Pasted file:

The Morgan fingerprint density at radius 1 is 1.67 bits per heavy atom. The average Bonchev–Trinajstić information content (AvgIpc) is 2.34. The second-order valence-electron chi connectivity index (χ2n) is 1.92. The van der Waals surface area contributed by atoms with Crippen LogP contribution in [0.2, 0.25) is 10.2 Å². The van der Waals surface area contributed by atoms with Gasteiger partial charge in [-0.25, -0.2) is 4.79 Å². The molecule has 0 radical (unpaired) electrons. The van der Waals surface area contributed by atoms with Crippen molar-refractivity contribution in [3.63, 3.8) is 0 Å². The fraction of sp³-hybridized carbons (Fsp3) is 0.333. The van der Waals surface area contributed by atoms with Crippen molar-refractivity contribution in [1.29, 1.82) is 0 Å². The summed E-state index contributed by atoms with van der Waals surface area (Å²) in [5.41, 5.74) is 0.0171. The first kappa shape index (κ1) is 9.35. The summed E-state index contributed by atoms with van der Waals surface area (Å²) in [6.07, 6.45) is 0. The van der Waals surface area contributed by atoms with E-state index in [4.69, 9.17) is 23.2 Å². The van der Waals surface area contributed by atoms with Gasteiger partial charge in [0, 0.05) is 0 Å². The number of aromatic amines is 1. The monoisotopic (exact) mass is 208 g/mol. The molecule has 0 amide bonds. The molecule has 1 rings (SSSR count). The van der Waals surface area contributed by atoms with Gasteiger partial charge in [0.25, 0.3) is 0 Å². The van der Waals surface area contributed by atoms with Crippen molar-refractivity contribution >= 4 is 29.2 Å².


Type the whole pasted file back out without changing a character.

The Morgan fingerprint density at radius 1 is 1.67 bits per heavy atom. The average Bonchev–Trinajstić information content (AvgIpc) is 2.34. The second-order valence-electron chi connectivity index (χ2n) is 1.92. The van der Waals surface area contributed by atoms with Crippen LogP contribution in [0.2, 0.25) is 10.2 Å². The van der Waals surface area contributed by atoms with Gasteiger partial charge in [-0.25, -0.2) is 4.79 Å². The molecule has 0 radical (unpaired) electrons. The van der Waals surface area contributed by atoms with Crippen molar-refractivity contribution in [3.63, 3.8) is 0 Å². The fraction of sp³-hybridized carbons (Fsp3) is 0.333. The van der Waals surface area contributed by atoms with Crippen molar-refractivity contribution in [1.29, 1.82) is 0 Å². The summed E-state index contributed by atoms with van der Waals surface area (Å²) in [5.41, 5.74) is 0.0171. The first kappa shape index (κ1) is 9.35. The summed E-state index contributed by atoms with van der Waals surface area (Å²) in [6.07, 6.45) is 0. The van der Waals surface area contributed by atoms with E-state index in [4.69, 9.17) is 23.2 Å². The van der Waals surface area contributed by atoms with Gasteiger partial charge in [0, 0.05) is 0 Å². The number of aromatic amines is 1. The monoisotopic (exact) mass is 208 g/mol. The molecule has 0 amide bonds. The molecule has 1 rings (SSSR count). The van der Waals surface area contributed by atoms with Gasteiger partial charge in [0.25, 0.3) is 0 Å². The van der Waals surface area contributed by atoms with Crippen molar-refractivity contribution >= 4 is 29.2 Å².